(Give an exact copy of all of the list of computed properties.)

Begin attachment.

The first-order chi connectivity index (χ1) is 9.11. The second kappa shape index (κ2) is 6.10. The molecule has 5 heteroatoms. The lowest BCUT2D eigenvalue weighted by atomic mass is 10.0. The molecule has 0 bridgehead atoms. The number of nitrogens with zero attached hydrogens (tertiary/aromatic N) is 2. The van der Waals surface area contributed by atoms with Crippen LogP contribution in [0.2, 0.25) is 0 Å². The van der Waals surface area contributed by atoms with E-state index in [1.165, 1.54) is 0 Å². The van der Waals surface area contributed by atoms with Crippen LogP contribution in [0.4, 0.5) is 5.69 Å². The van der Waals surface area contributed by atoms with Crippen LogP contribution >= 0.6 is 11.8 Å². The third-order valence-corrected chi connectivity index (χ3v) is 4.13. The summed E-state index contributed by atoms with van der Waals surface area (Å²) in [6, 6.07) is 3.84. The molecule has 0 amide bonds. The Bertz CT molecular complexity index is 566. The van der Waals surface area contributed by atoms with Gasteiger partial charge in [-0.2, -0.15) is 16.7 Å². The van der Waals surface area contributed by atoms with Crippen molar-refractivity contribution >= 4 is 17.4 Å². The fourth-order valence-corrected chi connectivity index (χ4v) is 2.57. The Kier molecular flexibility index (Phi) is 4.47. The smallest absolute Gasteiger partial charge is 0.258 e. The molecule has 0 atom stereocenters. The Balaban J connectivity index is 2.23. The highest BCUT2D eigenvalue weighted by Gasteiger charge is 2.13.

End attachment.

The first-order chi connectivity index (χ1) is 9.11. The second kappa shape index (κ2) is 6.10. The molecule has 5 heteroatoms. The lowest BCUT2D eigenvalue weighted by atomic mass is 10.0. The molecule has 0 bridgehead atoms. The number of nitrogens with zero attached hydrogens (tertiary/aromatic N) is 2. The van der Waals surface area contributed by atoms with Crippen LogP contribution in [0.2, 0.25) is 0 Å². The van der Waals surface area contributed by atoms with E-state index in [1.165, 1.54) is 0 Å². The van der Waals surface area contributed by atoms with Crippen LogP contribution in [0.4, 0.5) is 5.69 Å². The van der Waals surface area contributed by atoms with Crippen LogP contribution >= 0.6 is 11.8 Å². The third-order valence-corrected chi connectivity index (χ3v) is 4.13. The summed E-state index contributed by atoms with van der Waals surface area (Å²) in [6, 6.07) is 3.84. The molecule has 0 amide bonds. The Bertz CT molecular complexity index is 566. The van der Waals surface area contributed by atoms with Gasteiger partial charge in [-0.2, -0.15) is 16.7 Å². The van der Waals surface area contributed by atoms with Crippen molar-refractivity contribution >= 4 is 17.4 Å². The fourth-order valence-corrected chi connectivity index (χ4v) is 2.57. The Kier molecular flexibility index (Phi) is 4.47. The smallest absolute Gasteiger partial charge is 0.258 e. The molecule has 0 atom stereocenters. The Balaban J connectivity index is 2.23. The highest BCUT2D eigenvalue weighted by Gasteiger charge is 2.13.